Monday, June 28, 2010

Bull Feathers

According to a report in the New York Times, LeBron James will be headed to the Chicago Bulls. An unidentified NBA executive

who did not want to be identified discussing a player who is not yet a free agent, said he had gathered from discussions with his fellow N.B.A. executives that James was strongly leaning toward joining the Bulls in tandem with another free agent, Chris Bosh

Aside from the obvious disappointment and unbridled hatred of the Bulls, I still don't like this idea. I just don't get it.

If you told me LeBron had decided to stay with the Cavs, OK. Disappointed, sure. But James decides to be the hometown hero and re-up with the only NBA team he's ever known. Plus, the Cavs are in a position to give him the most money, not that I really think James is in it for the money. Wherever he goes, he will be a rich man.

Then there's the Heat -- sure, you can make a case for that. A running buddy in Dwayne Wade, South Beach, and possibly Pat Riley as coach. Yep, I could see that, too. Even the Nets, if you buy that Jay-Z can get LeBron to put up with Newark for a few years before going to Brooklyn. And you're almost in New York.

But the Bulls? Really? Not to put too much pressure on a guy who seemed to be buckling under in Cleveland, but Chicago? They don't have much of a winning history there. Perhaps he misunderstood about being the next Jordan -- you don't actually have to follow in his footsteps. Why not ask for your #23 jersey while you're at it?

Like the song goes, "If you can make it there, you'll make it anywhere". There's nothing like winning it all in New York. While no contemporary Knick can explain this phenomenon, the Knicks may want to bring Mark Messier along with them to Ohio. As with the push for James, Messier was brought to New York for one reason only -- to win a championship. "The Messiah" delivered and will be forever remembered as a conquering hero. Hey, LeBron -- that could be you, too.

Sunday, June 27, 2010

Thanks for coming -- See you in four years

In the nightmare scenario that ESPN laid out coming into the World Cup, the United States fails to get out of the Group round. This morning, ESPN faces its slightly lesser nightmare -- the U.S. team is eliminated on the first day of the second round. Ninety-eight percent of Americans forget that soccer exists until 2014.

Instead being inundated with stories of how the U.S. is finally ready to compete on the world stage, we are now faced with hearing about how the World Cup will finally make soccer relevant in America. At least, that's what Mike Freeman thinks:

Really, this time, the soccer flame might not be extinguished.

Really, Mike? For me, the World Cup is a lesser version of March Madness. Every year, millions of people with absolutely no interest in college basketball get all pumped up for the NCCA Tournament. Brackets are filled out. Bars are packed. Businesses suffer productivity loss as early round games are streamed live into cubicles across the country. And as soon as the Final Four comes to a close, most of those millions, who wouldn't know a Blue Devil from a Bulldog, go back to ignoring college hoops until St. Patty's rolls around again next year.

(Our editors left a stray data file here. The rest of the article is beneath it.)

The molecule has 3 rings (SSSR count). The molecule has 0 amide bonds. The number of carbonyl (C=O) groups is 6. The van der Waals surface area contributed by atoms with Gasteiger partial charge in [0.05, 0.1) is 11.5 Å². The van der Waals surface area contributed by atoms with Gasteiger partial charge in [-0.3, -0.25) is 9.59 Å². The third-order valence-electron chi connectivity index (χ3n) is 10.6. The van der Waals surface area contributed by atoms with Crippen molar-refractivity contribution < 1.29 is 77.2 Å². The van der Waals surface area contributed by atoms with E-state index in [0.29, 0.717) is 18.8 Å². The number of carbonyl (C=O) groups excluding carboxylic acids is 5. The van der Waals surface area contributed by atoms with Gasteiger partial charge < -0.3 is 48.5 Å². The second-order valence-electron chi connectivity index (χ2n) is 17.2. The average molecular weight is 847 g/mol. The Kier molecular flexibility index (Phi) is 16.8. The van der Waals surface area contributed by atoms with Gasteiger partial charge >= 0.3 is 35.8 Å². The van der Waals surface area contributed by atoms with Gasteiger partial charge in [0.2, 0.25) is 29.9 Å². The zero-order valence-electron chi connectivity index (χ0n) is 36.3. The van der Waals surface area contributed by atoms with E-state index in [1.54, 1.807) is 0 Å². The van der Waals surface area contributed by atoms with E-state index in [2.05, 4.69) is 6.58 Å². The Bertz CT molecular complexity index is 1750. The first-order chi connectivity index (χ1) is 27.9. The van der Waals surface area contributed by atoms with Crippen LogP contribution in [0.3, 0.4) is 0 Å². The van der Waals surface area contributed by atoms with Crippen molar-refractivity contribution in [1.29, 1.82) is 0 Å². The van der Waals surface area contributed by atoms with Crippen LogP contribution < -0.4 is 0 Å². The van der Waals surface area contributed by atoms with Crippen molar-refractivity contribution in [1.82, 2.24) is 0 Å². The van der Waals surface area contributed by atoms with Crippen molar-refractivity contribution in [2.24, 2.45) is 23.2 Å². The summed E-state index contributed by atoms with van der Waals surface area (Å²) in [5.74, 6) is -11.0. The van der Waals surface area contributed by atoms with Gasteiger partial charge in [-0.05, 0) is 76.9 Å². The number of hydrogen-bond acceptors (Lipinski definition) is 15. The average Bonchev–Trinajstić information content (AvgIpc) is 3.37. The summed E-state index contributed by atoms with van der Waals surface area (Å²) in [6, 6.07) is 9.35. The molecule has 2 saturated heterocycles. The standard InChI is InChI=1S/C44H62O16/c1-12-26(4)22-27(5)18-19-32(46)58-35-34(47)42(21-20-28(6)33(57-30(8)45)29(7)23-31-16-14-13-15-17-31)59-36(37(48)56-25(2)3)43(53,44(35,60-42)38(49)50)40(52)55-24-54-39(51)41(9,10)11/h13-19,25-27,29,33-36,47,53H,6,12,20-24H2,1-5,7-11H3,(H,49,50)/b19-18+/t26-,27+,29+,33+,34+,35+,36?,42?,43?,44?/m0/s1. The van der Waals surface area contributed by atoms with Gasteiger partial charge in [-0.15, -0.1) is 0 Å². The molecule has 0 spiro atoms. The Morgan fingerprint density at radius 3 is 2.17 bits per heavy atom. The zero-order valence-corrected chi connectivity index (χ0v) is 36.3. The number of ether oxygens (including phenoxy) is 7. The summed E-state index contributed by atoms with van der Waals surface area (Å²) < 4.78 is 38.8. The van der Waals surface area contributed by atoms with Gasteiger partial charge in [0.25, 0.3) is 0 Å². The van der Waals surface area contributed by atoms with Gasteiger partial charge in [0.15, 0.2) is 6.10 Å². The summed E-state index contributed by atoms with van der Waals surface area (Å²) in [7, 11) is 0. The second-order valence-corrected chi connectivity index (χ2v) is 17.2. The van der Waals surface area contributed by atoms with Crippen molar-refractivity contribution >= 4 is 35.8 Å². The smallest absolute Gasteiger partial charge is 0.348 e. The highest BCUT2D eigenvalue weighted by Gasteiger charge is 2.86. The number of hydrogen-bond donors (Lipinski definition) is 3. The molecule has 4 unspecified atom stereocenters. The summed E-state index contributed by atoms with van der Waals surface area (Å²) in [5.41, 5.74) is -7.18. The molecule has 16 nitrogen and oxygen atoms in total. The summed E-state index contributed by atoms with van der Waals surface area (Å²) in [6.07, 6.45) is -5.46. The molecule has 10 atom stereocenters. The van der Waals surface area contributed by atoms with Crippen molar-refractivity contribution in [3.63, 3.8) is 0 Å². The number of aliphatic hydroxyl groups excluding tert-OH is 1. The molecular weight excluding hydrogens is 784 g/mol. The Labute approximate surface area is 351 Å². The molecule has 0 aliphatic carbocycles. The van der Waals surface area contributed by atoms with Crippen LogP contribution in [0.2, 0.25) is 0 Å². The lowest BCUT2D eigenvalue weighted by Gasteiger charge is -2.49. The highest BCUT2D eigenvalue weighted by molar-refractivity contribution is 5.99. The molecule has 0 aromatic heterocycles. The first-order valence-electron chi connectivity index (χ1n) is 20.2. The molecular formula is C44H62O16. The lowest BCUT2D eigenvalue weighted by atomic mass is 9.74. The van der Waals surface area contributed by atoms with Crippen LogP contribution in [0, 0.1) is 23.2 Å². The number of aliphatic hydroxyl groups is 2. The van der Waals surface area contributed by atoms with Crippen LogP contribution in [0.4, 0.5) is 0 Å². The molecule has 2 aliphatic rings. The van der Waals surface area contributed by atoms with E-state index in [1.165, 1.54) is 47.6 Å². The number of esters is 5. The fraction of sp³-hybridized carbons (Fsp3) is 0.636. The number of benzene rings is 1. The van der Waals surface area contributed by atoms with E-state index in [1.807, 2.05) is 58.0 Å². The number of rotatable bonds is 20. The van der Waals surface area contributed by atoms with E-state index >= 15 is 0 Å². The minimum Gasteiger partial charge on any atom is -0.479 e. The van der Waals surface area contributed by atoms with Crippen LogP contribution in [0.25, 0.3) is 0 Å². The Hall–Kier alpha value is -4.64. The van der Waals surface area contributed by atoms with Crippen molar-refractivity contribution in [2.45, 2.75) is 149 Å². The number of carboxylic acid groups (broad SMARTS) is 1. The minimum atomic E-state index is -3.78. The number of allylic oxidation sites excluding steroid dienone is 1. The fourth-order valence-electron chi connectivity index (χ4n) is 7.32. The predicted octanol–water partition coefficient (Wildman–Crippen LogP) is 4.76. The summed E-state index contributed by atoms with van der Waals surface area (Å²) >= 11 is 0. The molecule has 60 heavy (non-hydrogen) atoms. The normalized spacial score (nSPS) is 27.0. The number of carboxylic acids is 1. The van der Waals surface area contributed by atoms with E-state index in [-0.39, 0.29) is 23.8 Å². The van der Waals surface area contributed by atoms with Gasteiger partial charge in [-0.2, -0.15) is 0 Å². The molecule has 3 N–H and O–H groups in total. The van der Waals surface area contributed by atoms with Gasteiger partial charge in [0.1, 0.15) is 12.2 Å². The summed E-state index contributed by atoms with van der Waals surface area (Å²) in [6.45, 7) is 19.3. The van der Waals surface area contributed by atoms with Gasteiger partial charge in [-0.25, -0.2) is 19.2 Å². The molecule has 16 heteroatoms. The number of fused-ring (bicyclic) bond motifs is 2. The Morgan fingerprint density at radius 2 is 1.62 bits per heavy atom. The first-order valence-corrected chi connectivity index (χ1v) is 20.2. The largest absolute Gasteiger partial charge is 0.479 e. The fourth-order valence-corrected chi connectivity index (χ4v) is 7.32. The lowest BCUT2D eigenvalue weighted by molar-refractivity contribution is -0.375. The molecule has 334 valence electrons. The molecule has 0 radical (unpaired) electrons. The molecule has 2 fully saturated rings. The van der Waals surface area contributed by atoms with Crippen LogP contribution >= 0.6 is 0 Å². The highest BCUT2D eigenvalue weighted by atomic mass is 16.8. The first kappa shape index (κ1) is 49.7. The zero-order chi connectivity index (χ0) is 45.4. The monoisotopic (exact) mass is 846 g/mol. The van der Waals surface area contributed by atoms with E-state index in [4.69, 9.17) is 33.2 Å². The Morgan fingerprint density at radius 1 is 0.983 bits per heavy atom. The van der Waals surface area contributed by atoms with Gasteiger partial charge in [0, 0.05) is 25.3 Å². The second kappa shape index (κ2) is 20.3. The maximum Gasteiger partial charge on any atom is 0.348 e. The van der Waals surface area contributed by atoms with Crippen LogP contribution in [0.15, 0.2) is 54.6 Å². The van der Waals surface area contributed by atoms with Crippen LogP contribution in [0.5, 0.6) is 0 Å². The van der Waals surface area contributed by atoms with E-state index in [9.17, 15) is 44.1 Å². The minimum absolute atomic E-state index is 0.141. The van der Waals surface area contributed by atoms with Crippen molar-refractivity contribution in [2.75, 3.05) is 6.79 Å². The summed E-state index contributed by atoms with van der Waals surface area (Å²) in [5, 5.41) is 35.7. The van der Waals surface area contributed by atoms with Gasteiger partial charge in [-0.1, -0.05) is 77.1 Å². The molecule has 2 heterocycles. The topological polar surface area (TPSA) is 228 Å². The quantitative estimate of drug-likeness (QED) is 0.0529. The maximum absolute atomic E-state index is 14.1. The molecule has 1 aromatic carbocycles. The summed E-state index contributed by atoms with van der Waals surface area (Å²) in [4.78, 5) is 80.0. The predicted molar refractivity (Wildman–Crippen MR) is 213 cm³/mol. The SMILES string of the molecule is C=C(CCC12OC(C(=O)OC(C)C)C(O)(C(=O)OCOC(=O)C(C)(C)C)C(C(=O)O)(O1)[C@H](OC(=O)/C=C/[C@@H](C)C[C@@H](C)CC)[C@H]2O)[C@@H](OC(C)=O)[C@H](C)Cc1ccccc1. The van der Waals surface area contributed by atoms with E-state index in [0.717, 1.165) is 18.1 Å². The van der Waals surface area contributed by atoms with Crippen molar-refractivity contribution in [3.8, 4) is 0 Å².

Cue "Soccer Madness". Brackets were filled out. Bars were packed. And now, millions of Americans who wouldn't know a volley from a vuvuzela can go back to ignoring "the beautiful game". Bet that seat in the bar won't be hard to find now.

Sunday, June 13, 2010

Alton Brown Boils Eggs

Please note that this post has nothing to do with sports. It's just that every time I want to boil eggs properly, I try to remember Alton Brown's preferred method. Unfortunately, I always come up blank. Internet searches sometimes pay off, but I figured this time I'd make my own permanent record.

Here, culled from an internet chat session, is Alton's method for making the perfect hard-boiled eggs:

I put however many eggs I want to cook into a pot of cold water. I bring it to a boil, I cover the pan, I remove the pan from the heat, and I wait eight minutes. Peel immediately under cold running water. That will give you a slightly soft yolk. If you want a really hard yolk, go with twelve minutes.

Feel free to make yourself some eggs. I've got the pot on the stove, now...

Wednesday, June 9, 2010

The Right Call

The headline blared, "Top Michigan recruit Dorsey denied admission to school". One of Rich Rodriguez's big signings, one of the guys who was going to help turn the tide for Michigan, had been suddenly barred at the door:

Michigan athletic director Dave Brandon says Florida prep football star Demar Dorsey has been informed he will not be admitted to the school.

And I say, good for you, Michigan. Good. For. You.

Demar Dorsey can't be the only talented defensive back in the country. And despite its recent woes, Dorsey can't be the only talented player willing to commit to Michigan. At a certain point, a university must hold itself to certain standards. Clearly the leadership at Michigan is willing to uphold those standards.

While I am disappointed that Michigan will now be without a potential star, Dorsey would only have been one of many missing pieces in the puzzle. Do Michigan's more stringent academic standards make it harder to compete against Ohio State, where you only need to be a resident to get in? Or Penn State, whose bar for admittance isn't much higher? Maybe. But when the program does turn around -- with Rodriguez, or perhaps, Jim Harbaugh, at the helm -- it will make it that much more impressive.